Cloud Dataproc is a managed Spark and Hadoop service that lets you take advantage of open source data tools for batch processing, querying, streaming, and machine learning. Cloud Dataproc automation helps you create clusters quickly, manage them easily, and save money by turning clusters off when you don't need them. With less time and money spent on administration, you can focus on your jobs and your data.

What you'll learn

What you'll need

How will you use use this tutorial?

Read it through only Read it and complete the exercises

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Self-paced environment setup

The steps in this section prepare a project for working with Cloud Dataproc. Once executed, you will not need to do these steps again when working with Cloud Dataproc in the same project.

If you don't already have a Google Account (Gmail or Google Apps), you must create one. Sign-in to Google Cloud Platform console ( and create a new project:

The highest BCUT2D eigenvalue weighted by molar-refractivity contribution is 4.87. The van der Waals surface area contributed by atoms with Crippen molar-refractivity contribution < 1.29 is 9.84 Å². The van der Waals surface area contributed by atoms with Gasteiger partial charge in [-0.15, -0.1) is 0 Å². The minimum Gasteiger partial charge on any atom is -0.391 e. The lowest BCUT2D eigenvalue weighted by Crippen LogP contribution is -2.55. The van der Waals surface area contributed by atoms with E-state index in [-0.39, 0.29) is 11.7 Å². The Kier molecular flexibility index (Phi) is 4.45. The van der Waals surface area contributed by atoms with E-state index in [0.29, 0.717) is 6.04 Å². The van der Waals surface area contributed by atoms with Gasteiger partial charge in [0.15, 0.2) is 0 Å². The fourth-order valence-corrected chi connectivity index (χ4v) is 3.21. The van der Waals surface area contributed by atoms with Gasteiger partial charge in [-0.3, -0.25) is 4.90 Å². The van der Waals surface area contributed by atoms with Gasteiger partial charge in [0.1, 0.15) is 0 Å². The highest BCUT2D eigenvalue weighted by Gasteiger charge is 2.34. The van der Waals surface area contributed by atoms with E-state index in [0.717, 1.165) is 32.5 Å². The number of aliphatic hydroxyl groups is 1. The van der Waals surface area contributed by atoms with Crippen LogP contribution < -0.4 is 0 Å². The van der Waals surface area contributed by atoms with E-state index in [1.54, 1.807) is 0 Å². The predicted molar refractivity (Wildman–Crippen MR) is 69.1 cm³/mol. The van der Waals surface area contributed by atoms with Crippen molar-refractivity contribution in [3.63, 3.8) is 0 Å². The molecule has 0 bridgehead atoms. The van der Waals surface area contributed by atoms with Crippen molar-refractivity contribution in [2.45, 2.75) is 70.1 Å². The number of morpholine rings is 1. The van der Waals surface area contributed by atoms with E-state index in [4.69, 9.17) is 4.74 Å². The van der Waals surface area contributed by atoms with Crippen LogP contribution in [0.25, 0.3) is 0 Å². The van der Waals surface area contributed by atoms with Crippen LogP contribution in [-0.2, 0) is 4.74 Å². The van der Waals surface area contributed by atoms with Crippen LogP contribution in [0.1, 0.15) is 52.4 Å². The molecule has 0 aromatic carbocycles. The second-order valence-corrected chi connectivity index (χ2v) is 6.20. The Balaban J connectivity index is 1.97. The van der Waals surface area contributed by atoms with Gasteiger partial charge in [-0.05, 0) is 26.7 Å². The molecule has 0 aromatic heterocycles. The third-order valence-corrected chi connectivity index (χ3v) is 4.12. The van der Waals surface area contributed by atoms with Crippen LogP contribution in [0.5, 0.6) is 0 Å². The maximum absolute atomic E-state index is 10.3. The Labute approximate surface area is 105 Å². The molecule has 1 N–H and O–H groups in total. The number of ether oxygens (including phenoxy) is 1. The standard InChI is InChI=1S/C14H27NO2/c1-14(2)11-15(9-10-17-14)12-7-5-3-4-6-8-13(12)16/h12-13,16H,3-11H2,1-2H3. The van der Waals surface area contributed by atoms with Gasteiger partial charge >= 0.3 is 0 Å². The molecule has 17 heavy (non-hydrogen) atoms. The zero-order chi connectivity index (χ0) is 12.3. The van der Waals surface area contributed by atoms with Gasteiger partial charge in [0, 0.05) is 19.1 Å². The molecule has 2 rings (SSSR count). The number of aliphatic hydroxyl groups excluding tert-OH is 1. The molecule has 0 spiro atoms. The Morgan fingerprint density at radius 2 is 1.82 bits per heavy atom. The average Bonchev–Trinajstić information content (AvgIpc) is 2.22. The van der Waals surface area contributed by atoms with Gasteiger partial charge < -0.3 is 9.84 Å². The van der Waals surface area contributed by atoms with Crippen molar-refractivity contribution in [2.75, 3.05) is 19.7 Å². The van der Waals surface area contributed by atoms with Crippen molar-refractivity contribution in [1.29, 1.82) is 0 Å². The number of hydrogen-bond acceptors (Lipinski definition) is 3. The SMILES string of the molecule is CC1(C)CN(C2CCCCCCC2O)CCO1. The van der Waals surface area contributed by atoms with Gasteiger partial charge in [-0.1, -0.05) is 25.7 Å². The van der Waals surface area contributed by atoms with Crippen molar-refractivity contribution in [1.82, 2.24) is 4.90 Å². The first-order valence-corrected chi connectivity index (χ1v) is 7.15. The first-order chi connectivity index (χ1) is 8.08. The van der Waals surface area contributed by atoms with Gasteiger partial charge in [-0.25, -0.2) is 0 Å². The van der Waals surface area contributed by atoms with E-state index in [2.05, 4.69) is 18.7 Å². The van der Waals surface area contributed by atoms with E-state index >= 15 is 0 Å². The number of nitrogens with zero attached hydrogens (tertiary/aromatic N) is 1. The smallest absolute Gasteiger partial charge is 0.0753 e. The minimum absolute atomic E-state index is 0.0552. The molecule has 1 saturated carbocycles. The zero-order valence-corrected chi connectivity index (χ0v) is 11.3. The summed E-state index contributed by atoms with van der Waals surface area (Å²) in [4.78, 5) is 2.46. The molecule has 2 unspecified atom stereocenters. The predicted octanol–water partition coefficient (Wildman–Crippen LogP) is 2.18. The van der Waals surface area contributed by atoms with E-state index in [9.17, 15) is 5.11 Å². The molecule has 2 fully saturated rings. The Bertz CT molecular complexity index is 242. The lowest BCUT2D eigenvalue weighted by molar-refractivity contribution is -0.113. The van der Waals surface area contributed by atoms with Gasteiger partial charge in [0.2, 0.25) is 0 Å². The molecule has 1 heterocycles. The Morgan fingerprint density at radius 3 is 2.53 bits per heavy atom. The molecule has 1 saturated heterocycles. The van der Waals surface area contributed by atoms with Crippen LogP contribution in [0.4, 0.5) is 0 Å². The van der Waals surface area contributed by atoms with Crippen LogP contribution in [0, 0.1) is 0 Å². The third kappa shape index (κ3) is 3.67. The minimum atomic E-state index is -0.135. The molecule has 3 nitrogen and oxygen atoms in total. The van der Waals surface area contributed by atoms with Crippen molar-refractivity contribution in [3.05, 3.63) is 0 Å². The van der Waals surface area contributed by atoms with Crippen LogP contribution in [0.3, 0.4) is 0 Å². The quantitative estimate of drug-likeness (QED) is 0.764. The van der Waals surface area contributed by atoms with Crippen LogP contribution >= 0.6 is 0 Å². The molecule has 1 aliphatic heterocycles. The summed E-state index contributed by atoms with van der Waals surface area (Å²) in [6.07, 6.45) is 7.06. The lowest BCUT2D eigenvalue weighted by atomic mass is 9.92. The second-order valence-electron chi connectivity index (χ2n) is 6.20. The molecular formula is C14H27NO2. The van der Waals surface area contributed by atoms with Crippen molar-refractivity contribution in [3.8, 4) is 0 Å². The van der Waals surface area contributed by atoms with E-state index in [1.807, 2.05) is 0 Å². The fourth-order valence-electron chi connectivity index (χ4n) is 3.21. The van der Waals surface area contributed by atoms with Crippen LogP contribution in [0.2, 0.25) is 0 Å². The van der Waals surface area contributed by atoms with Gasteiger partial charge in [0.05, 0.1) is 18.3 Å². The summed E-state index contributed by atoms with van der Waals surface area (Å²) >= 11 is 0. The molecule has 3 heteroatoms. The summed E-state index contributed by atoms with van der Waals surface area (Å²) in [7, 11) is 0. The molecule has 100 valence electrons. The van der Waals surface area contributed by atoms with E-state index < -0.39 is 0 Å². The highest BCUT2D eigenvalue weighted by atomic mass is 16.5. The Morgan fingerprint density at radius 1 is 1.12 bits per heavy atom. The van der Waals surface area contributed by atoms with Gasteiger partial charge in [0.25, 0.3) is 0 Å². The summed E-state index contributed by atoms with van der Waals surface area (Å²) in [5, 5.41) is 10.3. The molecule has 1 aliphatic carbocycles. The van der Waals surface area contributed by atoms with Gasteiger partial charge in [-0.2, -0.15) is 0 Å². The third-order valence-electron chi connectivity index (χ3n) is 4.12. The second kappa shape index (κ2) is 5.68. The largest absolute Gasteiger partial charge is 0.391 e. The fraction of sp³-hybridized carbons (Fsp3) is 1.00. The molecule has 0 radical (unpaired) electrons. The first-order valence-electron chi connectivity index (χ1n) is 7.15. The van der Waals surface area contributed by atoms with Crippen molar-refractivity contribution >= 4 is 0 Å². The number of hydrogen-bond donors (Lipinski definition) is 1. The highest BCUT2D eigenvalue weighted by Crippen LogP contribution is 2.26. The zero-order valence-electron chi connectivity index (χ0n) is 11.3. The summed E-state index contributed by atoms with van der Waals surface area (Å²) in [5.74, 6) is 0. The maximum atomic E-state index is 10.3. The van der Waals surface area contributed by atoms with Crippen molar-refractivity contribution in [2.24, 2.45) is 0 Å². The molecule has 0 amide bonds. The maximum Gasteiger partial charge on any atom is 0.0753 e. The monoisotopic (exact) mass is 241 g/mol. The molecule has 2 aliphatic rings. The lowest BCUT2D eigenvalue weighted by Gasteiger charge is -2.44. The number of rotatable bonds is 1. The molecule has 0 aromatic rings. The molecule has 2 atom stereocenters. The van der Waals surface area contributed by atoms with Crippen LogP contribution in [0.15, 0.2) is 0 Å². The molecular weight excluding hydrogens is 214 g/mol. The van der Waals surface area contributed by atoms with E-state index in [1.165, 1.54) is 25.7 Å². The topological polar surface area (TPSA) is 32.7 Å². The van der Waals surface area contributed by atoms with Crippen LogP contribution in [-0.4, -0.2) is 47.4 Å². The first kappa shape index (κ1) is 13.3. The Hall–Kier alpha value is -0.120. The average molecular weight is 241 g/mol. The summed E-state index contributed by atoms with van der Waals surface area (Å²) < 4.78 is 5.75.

Make a note of the project ID, a unique name across all Google Cloud projects (the name above has already been taken and will not work for you, sorry!). It will be referred to later in this codelab as PROJECT_ID.

Next, you'll need to enable billing in the Developers Console in order to use Google Cloud resources.

Running through this codelab shouldn't cost you more than a few dollars, but it could cost more if you decide to use more resources or if you leave resources running (see "cleanup" section at the end of this document).

New users of Google Cloud Platform are eligible for a $300 free trial.

Enable the Cloud Dataproc and Google Compute Engine APIs

Click on the menu icon in the top left of the screen.

Select API Manager from the drop down.

Search for "Google Compute Engine" in the search box. Click on "Google Compute Engine" in the results list that appears.

On the Google Compute Engine page click "Enable".

After the API is enabled, click the arrow to go back.

Now, search for "Google Cloud Dataproc API" and enable it.

You will do all of the work from the Google Cloud Shell, a command line environment running in the Cloud. This Debian-based virtual machine is loaded with common development tools (gcloud, git and others), and offers a persistent 5GB home directory. Open the Google Cloud Shell by clicking on the icon on the top right of the screen: